X can be Z

X may be Z

Can these two expressions be used interchangeably, or is there a subtle difference? If so, could you explain it?

I have been checking many usage examples and they seem 100% interchangeable. I have found many instances of exactly the same sentence using both can and may, and, to me, their meaning seems to be the same.

  • I hate examples with X, Y and Z on English websites UNLESS they are showing patterns of speech. In real life, sentences with X, Y and Z are meaningless. Please provide proper examples with "may" and "can" that you consider interchangeable.
    – Mari-Lou A
    Feb 13, 2023 at 16:04
  • 1
    Compare "We can park here" and "We may park here". Is (are) the meaning(s) identical? And "Ice can change into water" with "Ice may change into water“ Are we speaking about permission, ability or possibility?
    – Mari-Lou A
    Feb 13, 2023 at 16:05
  • 1
    @FumbleFingers It is worth noting that the accepted answer to that question is rather incomplete. (See my answer below.)
    – alphabet
    Feb 14, 2023 at 6:11
  • 1
    @alphabet: Point taken. Imho, ideally it would be better if this question had been closed, and your (excellent) answer was there on the question I linked to (hoovering up votes into the infinite future! :) But mods very rarely "merge" questions like this, even though in this specific case the actual question is so "non-specific" no-one could possibly claim it's somehow subtly different to the earlier one, so I guesss we are where we are. Unless this question and/or your answer get huge numbers of upvotes, in which case I might eventually vote to close that one in favour of this one! Feb 14, 2023 at 11:30

5 Answers 5


This depends heavily on context. In many cases they are indeed the same. In other cases, though, they mean different things.

For one example, consider these two sentences:

  1. I can walk ten miles, but I definitely won't.
  2. I may walk ten miles, but I definitely won't.

Sentence 1 is perfectly fine: it means you're capable of walking ten miles, but you would never choose to do so.

Sentence 2 is nonsensical: it means that your walking ten miles is both a genuine possibility and a thing that will never happen.

Edit: if you want an example with "can be," here's a similar pair of sentences:

  1. He isn't a manager, but he can be one.
  2. He isn't a manager, but he may be one.

Again, sentence 1 is fine, but sentence 2 does not make sense.

In other words: "can" often expresses ability. "May" in this context only expresses possibility.

  • When used to describe possibility, both "can" and "may" can refer either to epistemic possibility (certainty) or ontic possibility (chance); English doesn't generally make a sharp distinction between the two.
    – alphabet
    Feb 14, 2023 at 17:05

"May" carries the sense of permission, of courtesy, and of uncertainty, depending on context.

"Can" carries the sense of ability, possibility, and potential, depending on context.


"I can swim." (I am able to swim.)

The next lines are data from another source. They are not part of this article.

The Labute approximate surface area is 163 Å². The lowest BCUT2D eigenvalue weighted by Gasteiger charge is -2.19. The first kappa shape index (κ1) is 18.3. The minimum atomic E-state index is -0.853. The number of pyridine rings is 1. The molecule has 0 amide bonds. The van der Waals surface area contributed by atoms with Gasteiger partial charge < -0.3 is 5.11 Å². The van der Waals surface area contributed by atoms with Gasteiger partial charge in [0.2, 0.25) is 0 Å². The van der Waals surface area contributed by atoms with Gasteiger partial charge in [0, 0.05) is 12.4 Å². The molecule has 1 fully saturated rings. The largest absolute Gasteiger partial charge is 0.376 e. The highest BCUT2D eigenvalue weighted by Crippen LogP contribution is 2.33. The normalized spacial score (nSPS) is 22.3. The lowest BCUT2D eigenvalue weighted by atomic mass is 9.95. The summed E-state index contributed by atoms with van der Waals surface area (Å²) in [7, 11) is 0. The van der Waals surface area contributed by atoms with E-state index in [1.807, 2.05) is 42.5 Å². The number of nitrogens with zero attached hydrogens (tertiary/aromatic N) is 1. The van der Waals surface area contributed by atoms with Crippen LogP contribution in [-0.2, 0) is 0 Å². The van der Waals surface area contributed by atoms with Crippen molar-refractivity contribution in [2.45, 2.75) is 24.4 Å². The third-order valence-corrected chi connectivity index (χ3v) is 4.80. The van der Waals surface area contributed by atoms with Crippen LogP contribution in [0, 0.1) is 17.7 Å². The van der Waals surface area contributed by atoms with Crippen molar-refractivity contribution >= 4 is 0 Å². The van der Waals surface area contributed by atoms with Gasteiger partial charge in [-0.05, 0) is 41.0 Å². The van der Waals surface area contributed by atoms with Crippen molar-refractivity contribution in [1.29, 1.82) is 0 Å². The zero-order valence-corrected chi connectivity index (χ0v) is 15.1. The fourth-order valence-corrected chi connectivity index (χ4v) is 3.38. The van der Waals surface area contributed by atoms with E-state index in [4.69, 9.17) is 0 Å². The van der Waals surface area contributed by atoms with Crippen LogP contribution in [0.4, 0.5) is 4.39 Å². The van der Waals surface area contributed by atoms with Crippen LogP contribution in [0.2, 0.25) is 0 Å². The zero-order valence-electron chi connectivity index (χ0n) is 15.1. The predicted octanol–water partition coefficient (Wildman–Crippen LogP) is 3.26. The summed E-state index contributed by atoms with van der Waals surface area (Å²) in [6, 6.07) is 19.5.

"I may swim." (I haven't decided yet if I will or not.)

"I may get good grades." (I'm not sure yet, but there's a chance of this.)
"I can get good grades." (I know it's possible--perhaps I have done so before.)

"He can be nice." (He is known to be nice sometimes.)
"He may be nice." (It is uncertain whether or not he will be nice.)

"It can rain at any time in the jungle." (Rain is always a possibility.)
"It may rain today." (There is an uncertain chance of rain.)

Note: It would be grammatically incorrect to say "It can rain today" if one meant to say there was a chance of rain. Saying "It could rain today" would be more correct. "It can rain today" would mean that the speaker is willing to have the rain, perhaps is prepared for it (and may or may not have been ready for rain earlier), and is nearly a challenging statement, inviting the rain.

Grammatically, the words "can" and "may" are almost always interchangeable; but the meaning will change as well.


To me, "may" is inclined more towards probability and "can" is inclined towards possibility. So if you say "x may be y" it's closer (but not completely identical to) "x is probably y".

The meaning will not be lost in either sense and you will be understood perfectly well when speaking whichever you choose, but that is the subtle difference to me as a native speaker.


X can be Z = possible

X may be Z = possible + likely


X can Y = "X is able to do Y."

X may Y = "X will do Y if given permission/allowed by something/someone."

  • It is possible that the "something/someone" giving permission is X itself, in which case the meaning is more like "X will do Y if X wants to."

  • The above doesn't work with questions. You can't ask "May you X?" to mean "Do you want to X?", the meaning will always be "Are you allowed to X by someone else?"

It can rain = It is able to rain.

It may rain = It will rain if it wants to.

Can rain be something that "wants?" Not scientifically, but figuratively. Both sentences arrive an effective inexact meaning of "there is a possibility of rain" which is typically good enough unless you are a meterologist.

There is also a phenomenon with English modals that they are often "misused" to convey politeness or respect. If your boss asks "May John use your computer?" they are not really asking for permission, they are just being polite.